A few days before the brightest stars in baseball head to Kansas City, the All-Star Game has already seen several curve balls come its way.
From the surprising dominance of knuckle ball pitcher R.A. Dickey to the emergence of rookie Mike Trout and controversy surrounding fellow young buck Bryce Harper’s spot on the roster, baseball’s most famous heavy hitters seem to be an All-Star afterthought.
Rookie vs. Rookie
Well hot diggity dog, look who snuck his way onto the NL All-Star roster? Yes Harper-haters, the Nationals stand-out 19-year-old weaseled his way into a trip to Kansas City, thanks to Marlins outfielder Giancarlo Stanton who will miss the game and undergo knee surgery. Bryce Harper has felt the heat on a national level since gracing the cover of Sports Illustrated as a 16-year-old, and I’d say he’s met the challenge in his first season in the Majors.
In 63 games, the right fielder is batting .282 with 8 home runs, 25 RBI and .472 slugging.
Over in the AL, fellow rook Mike Trout blows Harper out of the water, statistically speaking. The 20-year-old is hitting .342 with 12 HR, 40 RBI and .564 SLG in 64 games, not to mention his excellent fielding skills. Oh ya, he also leads the AL with 26 stolen bases.
While Trout had long been considered a stud by baseball insiders, he was relatively unknown to those outside “the know.” Trout didn’t face nationwide pressure the way Harper has, or the expectations of carrying an entire big league ball club.
Anyone in their right mind agrees that Trout is an All-Star (despite not making it as a starter) but the debate rages on in regard to Harper.
Being selected to an All-Star team isn’t only about statistics. It’s about representing each team in the league. Sometimes it is strictly numbers based, other times it’s a popularity contest (decided by the fans), and once in a while the game is used to show respect for a player’s overall career rather than his accomplishments in that season.
What’s wrong with selecting Harper, whose numbers are absolutely respectable? More importantly, he has reenergized a first-place team and its fans while drawing millions of eyeballs from all over the country to the sport. With all of the BS tarnishing baseball over the last several years, the sport could use a guy like Harper, who thus far, has brought nothing but good PR, not to mention blessing the world with the great new catch phrase, “that’s a clown question bro.”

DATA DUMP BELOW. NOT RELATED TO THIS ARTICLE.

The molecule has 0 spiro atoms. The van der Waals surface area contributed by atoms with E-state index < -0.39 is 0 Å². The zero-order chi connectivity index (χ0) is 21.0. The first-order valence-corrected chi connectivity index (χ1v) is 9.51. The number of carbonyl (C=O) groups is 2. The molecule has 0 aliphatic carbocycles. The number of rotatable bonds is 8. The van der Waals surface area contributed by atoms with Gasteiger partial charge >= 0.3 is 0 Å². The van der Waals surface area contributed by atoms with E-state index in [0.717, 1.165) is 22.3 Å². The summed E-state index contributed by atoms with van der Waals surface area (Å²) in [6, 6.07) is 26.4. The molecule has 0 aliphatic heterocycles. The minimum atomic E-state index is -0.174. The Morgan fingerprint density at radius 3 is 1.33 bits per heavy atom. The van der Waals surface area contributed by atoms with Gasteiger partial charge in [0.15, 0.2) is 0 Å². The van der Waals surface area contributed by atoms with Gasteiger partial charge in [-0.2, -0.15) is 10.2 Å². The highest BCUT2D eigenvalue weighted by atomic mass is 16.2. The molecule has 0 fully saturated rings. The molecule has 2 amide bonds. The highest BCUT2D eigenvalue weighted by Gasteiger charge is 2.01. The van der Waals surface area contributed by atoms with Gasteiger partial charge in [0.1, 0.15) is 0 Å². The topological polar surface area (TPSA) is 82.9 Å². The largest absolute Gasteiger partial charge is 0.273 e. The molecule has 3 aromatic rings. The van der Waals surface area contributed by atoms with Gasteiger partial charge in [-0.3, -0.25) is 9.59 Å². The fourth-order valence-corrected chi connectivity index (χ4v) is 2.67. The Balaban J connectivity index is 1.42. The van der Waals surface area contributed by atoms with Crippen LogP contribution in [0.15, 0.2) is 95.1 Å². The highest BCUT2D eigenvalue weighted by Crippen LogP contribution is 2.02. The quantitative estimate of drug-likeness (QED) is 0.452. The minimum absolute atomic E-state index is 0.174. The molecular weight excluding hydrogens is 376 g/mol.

Hopefully the 2012 All-Star game will turn out to be an anecdote told in conversation several years from now: “I watched those two share a field at an All-Star game in their rookie season, before they became two of the best to ever play the game.”
You can’t go wrong having these two on the All-Star roster.
The Unexpected Rise of R.A. Dickey
Nobody saw this coming. Not even R.A. Dickey himself. The Mets knuckleballer has had one hell of a ride. The man has battled many demons in his life, from suffering sexual abuse to an injury expected to be career-ending to deep emotional depression. At age 37, Dickey finally hit his stride with a 12-1 record and 2.40 ERA earning him his first-ever All-Star spot.
Dickey’s career seems to have played in reverse, starting out as a highlight touted first-round draft pick before doctors discovered he had an elbow injury, condemning him as damaged goods. The more Dickey aged, the stronger he grew, learning, and now seemingly perfecting the art of the knuckleball pitch. In June, Dickey made history throwing back-to-back one-hitters.
Despite unquestionably earning a spot as an All-Star starter, the unique and rarely used pitch that got Dickey to this level may keep him out of the starting lineup in Kansas City.
Tony LaRussa, managing the NL team is concerned that his starting catcher, the young Buster Posey of the Giants might struggle to receive knucklers behind the plate. Since the fans voted Posey a starter, LaRussa might feel forced to relegate Dickey to a backup spot. Plus, the outcome of the MLB All Star game now actually means something to teams in World Series contention.
It would be an ironic shame if the talent that makes Dickey so spectacular forces him out of the starting lineup, but he is still an enigmatic figure with a story that fans love. Being a first-time All-Star at age 37 is a great enough accomplishment to keep Dickey happy and the fans in his corner.
Andrew Who? Fans, Meet Andrew McCutchen
News of the injured Giancarlo Stanton proves to be the gift that keeps on giving. First, Bryce Harper learned that he would replace Stanton on the NL All-Star roster. Then, Pirates center fielder Andrew McCutchen got the call that he would take Stanton’s place in the Home Run Derby.
The Pittsburgh Pirates don’t get a lot of love from the media, understandably so considering the franchise has been one of the worst in baseball for many years. It’s mean, I know, but it’s the truth. On the bright side, the Pirates have a potential superstar on their hands as McCutchen, in his third year in the Majors, is having an outstanding season thus far.